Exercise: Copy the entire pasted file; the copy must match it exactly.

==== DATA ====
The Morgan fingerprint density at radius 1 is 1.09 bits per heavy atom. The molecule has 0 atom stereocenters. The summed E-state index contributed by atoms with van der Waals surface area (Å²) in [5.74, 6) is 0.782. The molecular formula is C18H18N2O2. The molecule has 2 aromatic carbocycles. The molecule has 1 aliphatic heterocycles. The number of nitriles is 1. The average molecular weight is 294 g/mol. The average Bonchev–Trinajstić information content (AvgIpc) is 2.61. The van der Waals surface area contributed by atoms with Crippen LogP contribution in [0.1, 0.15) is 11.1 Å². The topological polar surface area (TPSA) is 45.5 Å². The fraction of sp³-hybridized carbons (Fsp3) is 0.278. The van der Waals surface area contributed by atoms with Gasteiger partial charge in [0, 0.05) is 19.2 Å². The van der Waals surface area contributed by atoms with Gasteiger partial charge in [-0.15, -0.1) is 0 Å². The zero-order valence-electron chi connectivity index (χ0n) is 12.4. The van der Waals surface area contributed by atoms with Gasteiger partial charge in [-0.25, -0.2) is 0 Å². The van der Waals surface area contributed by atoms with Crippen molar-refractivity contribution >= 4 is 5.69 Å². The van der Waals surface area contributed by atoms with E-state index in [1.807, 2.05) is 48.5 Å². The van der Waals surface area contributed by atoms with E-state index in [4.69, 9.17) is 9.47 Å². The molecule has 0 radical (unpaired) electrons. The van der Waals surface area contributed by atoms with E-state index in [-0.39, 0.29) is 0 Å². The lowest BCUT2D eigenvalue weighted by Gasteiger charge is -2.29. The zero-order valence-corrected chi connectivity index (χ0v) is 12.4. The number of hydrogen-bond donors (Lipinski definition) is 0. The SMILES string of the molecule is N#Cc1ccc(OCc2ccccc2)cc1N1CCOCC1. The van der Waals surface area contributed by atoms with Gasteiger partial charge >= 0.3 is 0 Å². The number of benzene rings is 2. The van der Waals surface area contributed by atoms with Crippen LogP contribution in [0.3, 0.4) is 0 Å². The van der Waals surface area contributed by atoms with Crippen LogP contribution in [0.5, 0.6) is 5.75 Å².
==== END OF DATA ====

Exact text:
The Morgan fingerprint density at radius 1 is 1.09 bits per heavy atom. The molecule has 0 atom stereocenters. The summed E-state index contributed by atoms with van der Waals surface area (Å²) in [5.74, 6) is 0.782. The molecular formula is C18H18N2O2. The molecule has 2 aromatic carbocycles. The molecule has 1 aliphatic heterocycles. The number of nitriles is 1. The average molecular weight is 294 g/mol. The average Bonchev–Trinajstić information content (AvgIpc) is 2.61. The van der Waals surface area contributed by atoms with Crippen LogP contribution in [0.1, 0.15) is 11.1 Å². The topological polar surface area (TPSA) is 45.5 Å². The fraction of sp³-hybridized carbons (Fsp3) is 0.278. The van der Waals surface area contributed by atoms with Gasteiger partial charge in [0, 0.05) is 19.2 Å². The van der Waals surface area contributed by atoms with Gasteiger partial charge in [-0.15, -0.1) is 0 Å². The zero-order valence-electron chi connectivity index (χ0n) is 12.4. The van der Waals surface area contributed by atoms with Gasteiger partial charge in [-0.25, -0.2) is 0 Å². The van der Waals surface area contributed by atoms with Crippen molar-refractivity contribution >= 4 is 5.69 Å². The van der Waals surface area contributed by atoms with E-state index in [1.807, 2.05) is 48.5 Å². The van der Waals surface area contributed by atoms with E-state index in [4.69, 9.17) is 9.47 Å². The molecule has 0 radical (unpaired) electrons. The van der Waals surface area contributed by atoms with E-state index in [-0.39, 0.29) is 0 Å². The lowest BCUT2D eigenvalue weighted by Gasteiger charge is -2.29. The zero-order valence-corrected chi connectivity index (χ0v) is 12.4. The number of hydrogen-bond donors (Lipinski definition) is 0. The SMILES string of the molecule is N#Cc1ccc(OCc2ccccc2)cc1N1CCOCC1. The van der Waals surface area contributed by atoms with Gasteiger partial charge >= 0.3 is 0 Å². The number of benzene rings is 2. The van der Waals surface area contributed by atoms with Crippen LogP contribution in [0.3, 0.4) is 0 Å². The van der Waals surface area contributed by atoms with Crippen LogP contribution in [0.5, 0.6) is 5.75 Å².